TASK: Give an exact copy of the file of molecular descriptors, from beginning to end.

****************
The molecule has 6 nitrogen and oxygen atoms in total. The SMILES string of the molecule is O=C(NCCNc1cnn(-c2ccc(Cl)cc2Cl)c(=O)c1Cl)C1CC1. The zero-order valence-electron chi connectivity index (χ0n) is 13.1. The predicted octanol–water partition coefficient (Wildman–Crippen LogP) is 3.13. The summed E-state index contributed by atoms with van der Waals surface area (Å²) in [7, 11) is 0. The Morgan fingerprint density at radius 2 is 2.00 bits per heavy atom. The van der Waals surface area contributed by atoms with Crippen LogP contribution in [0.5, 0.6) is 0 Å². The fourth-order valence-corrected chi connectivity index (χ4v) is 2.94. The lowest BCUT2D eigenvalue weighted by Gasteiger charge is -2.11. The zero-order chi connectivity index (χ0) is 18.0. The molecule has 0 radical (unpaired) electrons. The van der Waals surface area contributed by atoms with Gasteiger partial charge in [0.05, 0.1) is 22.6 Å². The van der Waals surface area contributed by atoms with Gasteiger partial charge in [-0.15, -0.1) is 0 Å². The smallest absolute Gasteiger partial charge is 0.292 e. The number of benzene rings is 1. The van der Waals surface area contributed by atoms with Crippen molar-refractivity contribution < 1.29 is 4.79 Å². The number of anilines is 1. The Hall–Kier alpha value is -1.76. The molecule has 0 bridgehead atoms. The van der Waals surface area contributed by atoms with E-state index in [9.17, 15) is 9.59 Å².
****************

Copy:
The molecule has 6 nitrogen and oxygen atoms in total. The SMILES string of the molecule is O=C(NCCNc1cnn(-c2ccc(Cl)cc2Cl)c(=O)c1Cl)C1CC1. The zero-order valence-electron chi connectivity index (χ0n) is 13.1. The predicted octanol–water partition coefficient (Wildman–Crippen LogP) is 3.13. The summed E-state index contributed by atoms with van der Waals surface area (Å²) in [7, 11) is 0. The Morgan fingerprint density at radius 2 is 2.00 bits per heavy atom. The van der Waals surface area contributed by atoms with Crippen LogP contribution in [0.5, 0.6) is 0 Å². The fourth-order valence-corrected chi connectivity index (χ4v) is 2.94. The lowest BCUT2D eigenvalue weighted by Gasteiger charge is -2.11. The zero-order chi connectivity index (χ0) is 18.0. The molecule has 0 radical (unpaired) electrons. The van der Waals surface area contributed by atoms with Gasteiger partial charge in [0.05, 0.1) is 22.6 Å². The van der Waals surface area contributed by atoms with Gasteiger partial charge in [-0.15, -0.1) is 0 Å². The smallest absolute Gasteiger partial charge is 0.292 e. The number of benzene rings is 1. The van der Waals surface area contributed by atoms with Crippen molar-refractivity contribution < 1.29 is 4.79 Å². The number of anilines is 1. The Hall–Kier alpha value is -1.76. The molecule has 0 bridgehead atoms. The van der Waals surface area contributed by atoms with E-state index in [9.17, 15) is 9.59 Å².